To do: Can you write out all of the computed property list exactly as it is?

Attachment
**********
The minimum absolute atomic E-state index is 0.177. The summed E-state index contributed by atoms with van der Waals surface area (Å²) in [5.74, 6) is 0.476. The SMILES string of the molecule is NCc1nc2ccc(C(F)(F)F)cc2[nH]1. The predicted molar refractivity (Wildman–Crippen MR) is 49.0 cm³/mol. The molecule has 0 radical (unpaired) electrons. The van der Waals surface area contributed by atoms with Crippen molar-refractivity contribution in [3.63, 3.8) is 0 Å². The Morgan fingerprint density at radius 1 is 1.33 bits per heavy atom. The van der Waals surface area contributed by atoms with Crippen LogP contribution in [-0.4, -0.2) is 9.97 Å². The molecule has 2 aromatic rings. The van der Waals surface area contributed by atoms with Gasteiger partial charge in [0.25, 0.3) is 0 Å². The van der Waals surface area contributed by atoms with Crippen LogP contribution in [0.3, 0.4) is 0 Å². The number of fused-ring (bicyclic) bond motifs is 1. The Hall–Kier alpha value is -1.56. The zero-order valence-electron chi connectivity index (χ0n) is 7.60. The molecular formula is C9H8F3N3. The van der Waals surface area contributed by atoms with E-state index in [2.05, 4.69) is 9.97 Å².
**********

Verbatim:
The minimum absolute atomic E-state index is 0.177. The summed E-state index contributed by atoms with van der Waals surface area (Å²) in [5.74, 6) is 0.476. The SMILES string of the molecule is NCc1nc2ccc(C(F)(F)F)cc2[nH]1. The predicted molar refractivity (Wildman–Crippen MR) is 49.0 cm³/mol. The molecule has 0 radical (unpaired) electrons. The van der Waals surface area contributed by atoms with Crippen molar-refractivity contribution in [3.63, 3.8) is 0 Å². The Morgan fingerprint density at radius 1 is 1.33 bits per heavy atom. The van der Waals surface area contributed by atoms with Crippen LogP contribution in [-0.4, -0.2) is 9.97 Å². The molecule has 2 aromatic rings. The van der Waals surface area contributed by atoms with Gasteiger partial charge in [0.25, 0.3) is 0 Å². The van der Waals surface area contributed by atoms with Crippen LogP contribution in [0.3, 0.4) is 0 Å². The number of fused-ring (bicyclic) bond motifs is 1. The Hall–Kier alpha value is -1.56. The zero-order valence-electron chi connectivity index (χ0n) is 7.60. The molecular formula is C9H8F3N3. The van der Waals surface area contributed by atoms with E-state index in [2.05, 4.69) is 9.97 Å².